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Re: Leg conditioning...

Postby toolonglegs » Sat Sep 07, 2013 4:15 pm

trailgumby wrote:Losing power after training is a normal part of the adaptation process :) .

Not the amount I lose!... I think Vander is right, I just need to stick with it for conditioning.
Calf raises... Mate I have enormous calves :-( ... Do want them any bigger lol.
I don't really need to build up my muscles ( I think ) in the front of my legs, they are already pretty big!. My problem is my hamstrings and to a lesser extent all my hip flexors.
Position plays a part for sure, my mtb position is obviously very different to my road bike, all though my CX bike is very closely set to my road bike specs.
I have a team mate who is a physio for Cofidis, might make an appointment to go and see him. Although last time I talked to him about a certain pain when low down in TT that I am sure was psoas pain he adamantly said it was my hip joint... After 4 or 5 MRI's in the last few years I know pretty well what condition my joints are in ;-) ... Getting old suckerinis!.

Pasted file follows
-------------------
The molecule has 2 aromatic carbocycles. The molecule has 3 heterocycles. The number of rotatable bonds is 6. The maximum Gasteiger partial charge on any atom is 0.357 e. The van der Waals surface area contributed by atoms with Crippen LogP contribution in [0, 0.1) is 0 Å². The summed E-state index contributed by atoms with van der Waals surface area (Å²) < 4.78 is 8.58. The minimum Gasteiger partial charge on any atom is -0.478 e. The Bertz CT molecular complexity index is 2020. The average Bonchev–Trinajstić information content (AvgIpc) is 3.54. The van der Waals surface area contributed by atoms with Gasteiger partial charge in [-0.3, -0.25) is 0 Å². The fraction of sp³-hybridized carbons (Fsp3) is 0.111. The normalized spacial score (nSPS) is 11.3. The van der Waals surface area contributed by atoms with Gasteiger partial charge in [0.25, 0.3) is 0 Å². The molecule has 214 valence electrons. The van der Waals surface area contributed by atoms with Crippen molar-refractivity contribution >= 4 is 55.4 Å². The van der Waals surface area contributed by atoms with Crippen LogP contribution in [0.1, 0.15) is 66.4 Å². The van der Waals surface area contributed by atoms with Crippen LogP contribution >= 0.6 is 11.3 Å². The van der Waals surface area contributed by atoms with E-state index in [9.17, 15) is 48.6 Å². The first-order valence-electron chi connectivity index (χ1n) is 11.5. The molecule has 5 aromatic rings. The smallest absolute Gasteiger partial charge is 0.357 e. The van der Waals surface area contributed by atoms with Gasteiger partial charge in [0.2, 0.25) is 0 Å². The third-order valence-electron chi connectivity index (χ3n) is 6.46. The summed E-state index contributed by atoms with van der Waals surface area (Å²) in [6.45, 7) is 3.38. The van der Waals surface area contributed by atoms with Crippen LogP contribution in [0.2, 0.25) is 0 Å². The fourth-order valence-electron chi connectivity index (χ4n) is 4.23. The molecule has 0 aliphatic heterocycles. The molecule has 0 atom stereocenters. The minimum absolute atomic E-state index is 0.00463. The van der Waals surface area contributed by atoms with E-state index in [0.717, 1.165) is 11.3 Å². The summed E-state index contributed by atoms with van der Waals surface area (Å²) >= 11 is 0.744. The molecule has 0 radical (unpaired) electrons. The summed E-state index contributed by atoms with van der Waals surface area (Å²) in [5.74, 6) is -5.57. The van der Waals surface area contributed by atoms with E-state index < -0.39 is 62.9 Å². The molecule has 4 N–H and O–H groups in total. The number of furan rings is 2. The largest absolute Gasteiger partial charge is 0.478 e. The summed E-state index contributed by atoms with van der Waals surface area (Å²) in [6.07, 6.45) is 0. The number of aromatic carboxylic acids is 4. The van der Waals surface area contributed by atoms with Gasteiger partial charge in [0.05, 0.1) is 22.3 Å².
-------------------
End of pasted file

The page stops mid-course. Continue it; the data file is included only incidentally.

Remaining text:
Edit... Just re read your post Gumby, concentrating on the downward movement would work that area I suppose. I worry about my knees with squats ... They are fine if I listen to them on the bike, they complain after 3 or 4 hours!... When I say my body is stiff I really mean it. You know that stretch when you sit on the floor with your legs spread out in front of you and you stretch out and grab your ankles.... I am only at the stage now where I can hold my self upright, for over a year I would fall backwards! ... Insanely tight!!!.
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Re: Leg conditioning...

Postby winstonw » Sat Sep 07, 2013 5:41 pm

IMHO TLL, whenever you have a 'chronic' problem, you have to look at joints (hip) and referred symptoms from the lumbar spine.
This is especially so if you think you look after your hams well with strength and stretching.